End of Life Care Preferences in African Americans: a Descriptive Foundation for Knowledge-Building

2.50
Hdl Handle:
http://hdl.handle.net/10755/161437
Type:
Presentation
Title:
End of Life Care Preferences in African Americans: a Descriptive Foundation for Knowledge-Building
Abstract:
End of Life Care Preferences in African Americans: a Descriptive Foundation for Knowledge-Building
Conference Sponsor:Midwest Nursing Research Society
Conference Year:2003
Author:Franklin, Wanda
Contact Address:CON, 225 South Main Street, 520 Polsky Bldg, Akron, OH, 44325, USA
Co-Authors:Margaret Wineman; Victoria Schirm
African Americans are reported to be less knowledgeable about end of life care planning when compared to white Americans. Specifically, African Americans are less likely to have written living wills or advance directives. Research is needed to find mechanisms for increasing knowledge about and participation in end of life care planning by African Americans. Theoretical/Conceptual Framework: The Kolcaba Theory of Comfort provides a framework for investigation of holistic nursing care in older adults at the end of life. The spiritual aspects of comfort, in particular, will serve to organize the knowledge gleaned through this study. Purpose: The purpose of this study is to describe end of life care preferences in African American community residents. This information will help to expand knowledge and provide culturally competent assistance in the development, implementation, and evaluation of end of life care planning for older minority adults. Sample: A purposive sample of 30 African American subjects, aged 55 years and older, will be recruited through local church communities. Methods: Data will be collected using a qualitative approach. Narrative interviews from focus group and individual subjects will be transcribed and subjected to a categorical-content analysis. In addition, individual subjects will complete the Preferences for Care Near the End of Life (PCEOL) questionnaire. This instrument allows subjects to answer questions related to end of life preferences in five dimensions: decision-making, location of care, symptom management, relationships, and continuity of care. Implications: Data gathered from this study will be used as a beginning foundation for building knowledge about older African Americans' preferences for end of life care, living wills, and advance directives. Future descriptive research with larger samples will continue to build the knowledge base and interventions can then be designed to help elderly African Americans participate in decision-making about personal end of life issues. AN: MN030017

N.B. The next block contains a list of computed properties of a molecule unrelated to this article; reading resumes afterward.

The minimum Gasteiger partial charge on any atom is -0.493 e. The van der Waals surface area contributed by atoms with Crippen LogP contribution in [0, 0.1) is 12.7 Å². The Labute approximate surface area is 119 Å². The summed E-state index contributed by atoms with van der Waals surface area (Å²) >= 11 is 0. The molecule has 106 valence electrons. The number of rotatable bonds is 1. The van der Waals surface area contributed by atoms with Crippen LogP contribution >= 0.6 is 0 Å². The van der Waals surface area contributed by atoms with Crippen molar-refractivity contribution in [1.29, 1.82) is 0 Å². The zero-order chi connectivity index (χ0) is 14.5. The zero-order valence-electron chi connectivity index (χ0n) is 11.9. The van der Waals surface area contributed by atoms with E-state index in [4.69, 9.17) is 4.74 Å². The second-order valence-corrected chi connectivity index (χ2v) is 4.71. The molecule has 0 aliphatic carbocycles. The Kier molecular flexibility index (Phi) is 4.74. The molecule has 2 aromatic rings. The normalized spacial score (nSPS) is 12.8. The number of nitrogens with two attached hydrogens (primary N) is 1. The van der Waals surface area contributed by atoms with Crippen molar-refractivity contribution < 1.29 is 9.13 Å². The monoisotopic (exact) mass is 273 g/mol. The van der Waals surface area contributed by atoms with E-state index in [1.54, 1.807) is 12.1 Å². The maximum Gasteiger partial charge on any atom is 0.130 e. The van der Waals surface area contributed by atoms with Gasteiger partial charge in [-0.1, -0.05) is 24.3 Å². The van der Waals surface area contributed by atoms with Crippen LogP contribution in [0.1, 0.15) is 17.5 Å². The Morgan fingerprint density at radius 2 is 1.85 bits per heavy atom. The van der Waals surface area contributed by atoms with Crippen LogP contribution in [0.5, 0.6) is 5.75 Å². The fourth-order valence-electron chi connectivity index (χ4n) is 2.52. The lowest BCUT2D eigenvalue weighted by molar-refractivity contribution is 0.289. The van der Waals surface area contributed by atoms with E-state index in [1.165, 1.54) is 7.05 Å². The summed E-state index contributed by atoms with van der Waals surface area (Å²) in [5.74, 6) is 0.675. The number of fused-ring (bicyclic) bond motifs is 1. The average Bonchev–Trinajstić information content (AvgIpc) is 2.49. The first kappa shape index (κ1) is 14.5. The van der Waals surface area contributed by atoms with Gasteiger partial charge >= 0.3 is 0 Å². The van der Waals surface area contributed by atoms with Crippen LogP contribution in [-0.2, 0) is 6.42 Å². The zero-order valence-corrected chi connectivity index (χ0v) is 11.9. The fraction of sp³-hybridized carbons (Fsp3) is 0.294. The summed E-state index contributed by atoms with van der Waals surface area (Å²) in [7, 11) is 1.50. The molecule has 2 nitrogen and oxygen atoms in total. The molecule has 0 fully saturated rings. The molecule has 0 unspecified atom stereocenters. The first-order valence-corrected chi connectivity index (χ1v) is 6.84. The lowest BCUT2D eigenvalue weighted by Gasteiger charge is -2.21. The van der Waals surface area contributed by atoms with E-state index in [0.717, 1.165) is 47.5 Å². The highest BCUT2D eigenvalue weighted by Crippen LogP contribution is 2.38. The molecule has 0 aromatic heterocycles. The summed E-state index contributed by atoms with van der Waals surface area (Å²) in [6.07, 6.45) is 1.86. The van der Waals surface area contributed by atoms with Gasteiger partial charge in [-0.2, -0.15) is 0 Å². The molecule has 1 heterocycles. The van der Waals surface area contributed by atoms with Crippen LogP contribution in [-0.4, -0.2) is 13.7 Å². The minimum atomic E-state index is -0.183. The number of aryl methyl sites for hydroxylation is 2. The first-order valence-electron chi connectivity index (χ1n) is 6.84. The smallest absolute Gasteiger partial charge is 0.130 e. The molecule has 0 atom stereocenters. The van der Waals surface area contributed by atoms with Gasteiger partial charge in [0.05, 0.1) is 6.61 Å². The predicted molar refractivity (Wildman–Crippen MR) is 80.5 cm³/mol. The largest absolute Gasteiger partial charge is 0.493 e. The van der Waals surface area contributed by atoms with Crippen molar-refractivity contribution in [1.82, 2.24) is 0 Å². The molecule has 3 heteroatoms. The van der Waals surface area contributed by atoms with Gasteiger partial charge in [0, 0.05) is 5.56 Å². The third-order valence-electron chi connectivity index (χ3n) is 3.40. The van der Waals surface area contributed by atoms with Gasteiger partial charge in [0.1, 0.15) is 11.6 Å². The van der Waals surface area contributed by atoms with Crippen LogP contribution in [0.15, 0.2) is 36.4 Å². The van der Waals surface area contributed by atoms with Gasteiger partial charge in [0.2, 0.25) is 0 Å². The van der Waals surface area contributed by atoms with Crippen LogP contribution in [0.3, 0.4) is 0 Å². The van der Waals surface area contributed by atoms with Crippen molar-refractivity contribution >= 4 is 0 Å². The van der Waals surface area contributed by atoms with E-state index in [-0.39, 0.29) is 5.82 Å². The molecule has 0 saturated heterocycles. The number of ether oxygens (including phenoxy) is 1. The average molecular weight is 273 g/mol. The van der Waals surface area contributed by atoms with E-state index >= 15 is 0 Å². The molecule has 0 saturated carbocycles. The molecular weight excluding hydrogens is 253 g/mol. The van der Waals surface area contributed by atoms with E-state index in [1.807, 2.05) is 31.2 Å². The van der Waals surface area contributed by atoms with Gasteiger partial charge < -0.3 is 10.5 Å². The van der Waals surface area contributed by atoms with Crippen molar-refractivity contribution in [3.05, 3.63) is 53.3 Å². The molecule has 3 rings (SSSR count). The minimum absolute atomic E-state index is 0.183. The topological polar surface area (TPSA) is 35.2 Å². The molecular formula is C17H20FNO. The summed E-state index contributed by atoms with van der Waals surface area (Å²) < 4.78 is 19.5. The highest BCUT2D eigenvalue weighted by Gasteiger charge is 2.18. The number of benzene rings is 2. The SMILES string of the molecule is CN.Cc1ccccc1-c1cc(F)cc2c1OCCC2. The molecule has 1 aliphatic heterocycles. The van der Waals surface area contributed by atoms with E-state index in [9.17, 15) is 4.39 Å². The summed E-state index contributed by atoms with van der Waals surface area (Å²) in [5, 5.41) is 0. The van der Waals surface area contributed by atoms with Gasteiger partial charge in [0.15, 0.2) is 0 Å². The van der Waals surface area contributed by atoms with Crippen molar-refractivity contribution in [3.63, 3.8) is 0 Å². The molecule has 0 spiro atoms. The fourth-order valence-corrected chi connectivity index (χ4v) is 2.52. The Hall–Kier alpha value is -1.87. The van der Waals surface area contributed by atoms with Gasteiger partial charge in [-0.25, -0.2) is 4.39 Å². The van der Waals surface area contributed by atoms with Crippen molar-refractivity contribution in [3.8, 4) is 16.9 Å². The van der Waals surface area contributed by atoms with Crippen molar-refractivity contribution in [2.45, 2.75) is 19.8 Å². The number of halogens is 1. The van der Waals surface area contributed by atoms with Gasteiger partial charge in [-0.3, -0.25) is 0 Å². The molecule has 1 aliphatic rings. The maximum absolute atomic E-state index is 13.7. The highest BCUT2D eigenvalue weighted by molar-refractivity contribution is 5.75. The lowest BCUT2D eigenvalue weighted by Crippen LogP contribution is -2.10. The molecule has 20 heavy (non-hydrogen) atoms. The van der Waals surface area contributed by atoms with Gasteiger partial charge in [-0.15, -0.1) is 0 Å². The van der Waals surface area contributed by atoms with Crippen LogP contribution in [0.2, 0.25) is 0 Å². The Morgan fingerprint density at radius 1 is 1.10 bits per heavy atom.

Repository Posting Date:
26-Oct-2011
Date of Publication:
17-Oct-2011
Sponsors:
Midwest Nursing Research Society

Full metadata record

DC FieldValue Language
dc.typePresentationen_GB
dc.titleEnd of Life Care Preferences in African Americans: a Descriptive Foundation for Knowledge-Buildingen_GB
dc.identifier.urihttp://hdl.handle.net/10755/161437-